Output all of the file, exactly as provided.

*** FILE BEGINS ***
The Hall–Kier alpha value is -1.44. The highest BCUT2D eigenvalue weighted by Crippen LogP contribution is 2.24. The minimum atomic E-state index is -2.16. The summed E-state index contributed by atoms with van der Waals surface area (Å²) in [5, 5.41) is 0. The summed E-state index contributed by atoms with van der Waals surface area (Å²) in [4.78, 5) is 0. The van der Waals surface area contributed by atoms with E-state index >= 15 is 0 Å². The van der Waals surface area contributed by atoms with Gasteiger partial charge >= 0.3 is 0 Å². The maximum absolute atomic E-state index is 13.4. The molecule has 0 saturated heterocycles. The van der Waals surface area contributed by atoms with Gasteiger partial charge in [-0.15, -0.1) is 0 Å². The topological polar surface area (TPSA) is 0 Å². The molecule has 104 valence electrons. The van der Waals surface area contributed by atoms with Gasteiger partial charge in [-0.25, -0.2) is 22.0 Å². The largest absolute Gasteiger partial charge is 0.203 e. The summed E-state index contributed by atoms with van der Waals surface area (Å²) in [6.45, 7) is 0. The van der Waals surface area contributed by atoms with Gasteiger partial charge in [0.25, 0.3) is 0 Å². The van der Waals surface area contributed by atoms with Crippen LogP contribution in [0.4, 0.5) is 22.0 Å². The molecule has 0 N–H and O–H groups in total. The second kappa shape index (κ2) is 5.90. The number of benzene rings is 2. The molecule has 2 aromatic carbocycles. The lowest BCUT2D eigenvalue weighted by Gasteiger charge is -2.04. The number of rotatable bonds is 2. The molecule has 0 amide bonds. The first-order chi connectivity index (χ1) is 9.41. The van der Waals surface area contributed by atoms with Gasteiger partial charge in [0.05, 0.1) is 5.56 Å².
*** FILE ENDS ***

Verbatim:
The Hall–Kier alpha value is -1.44. The highest BCUT2D eigenvalue weighted by Crippen LogP contribution is 2.24. The minimum atomic E-state index is -2.16. The summed E-state index contributed by atoms with van der Waals surface area (Å²) in [5, 5.41) is 0. The summed E-state index contributed by atoms with van der Waals surface area (Å²) in [4.78, 5) is 0. The van der Waals surface area contributed by atoms with E-state index >= 15 is 0 Å². The van der Waals surface area contributed by atoms with Gasteiger partial charge >= 0.3 is 0 Å². The maximum absolute atomic E-state index is 13.4. The molecule has 0 saturated heterocycles. The van der Waals surface area contributed by atoms with Gasteiger partial charge in [-0.15, -0.1) is 0 Å². The topological polar surface area (TPSA) is 0 Å². The molecule has 104 valence electrons. The van der Waals surface area contributed by atoms with Gasteiger partial charge in [-0.25, -0.2) is 22.0 Å². The largest absolute Gasteiger partial charge is 0.203 e. The summed E-state index contributed by atoms with van der Waals surface area (Å²) in [6.45, 7) is 0. The van der Waals surface area contributed by atoms with Gasteiger partial charge in [0.25, 0.3) is 0 Å². The van der Waals surface area contributed by atoms with Crippen LogP contribution in [0.4, 0.5) is 22.0 Å². The molecule has 0 N–H and O–H groups in total. The second kappa shape index (κ2) is 5.90. The number of benzene rings is 2. The molecule has 2 aromatic carbocycles. The lowest BCUT2D eigenvalue weighted by Gasteiger charge is -2.04. The number of rotatable bonds is 2. The molecule has 0 amide bonds. The first-order chi connectivity index (χ1) is 9.41. The van der Waals surface area contributed by atoms with Gasteiger partial charge in [0.05, 0.1) is 5.56 Å².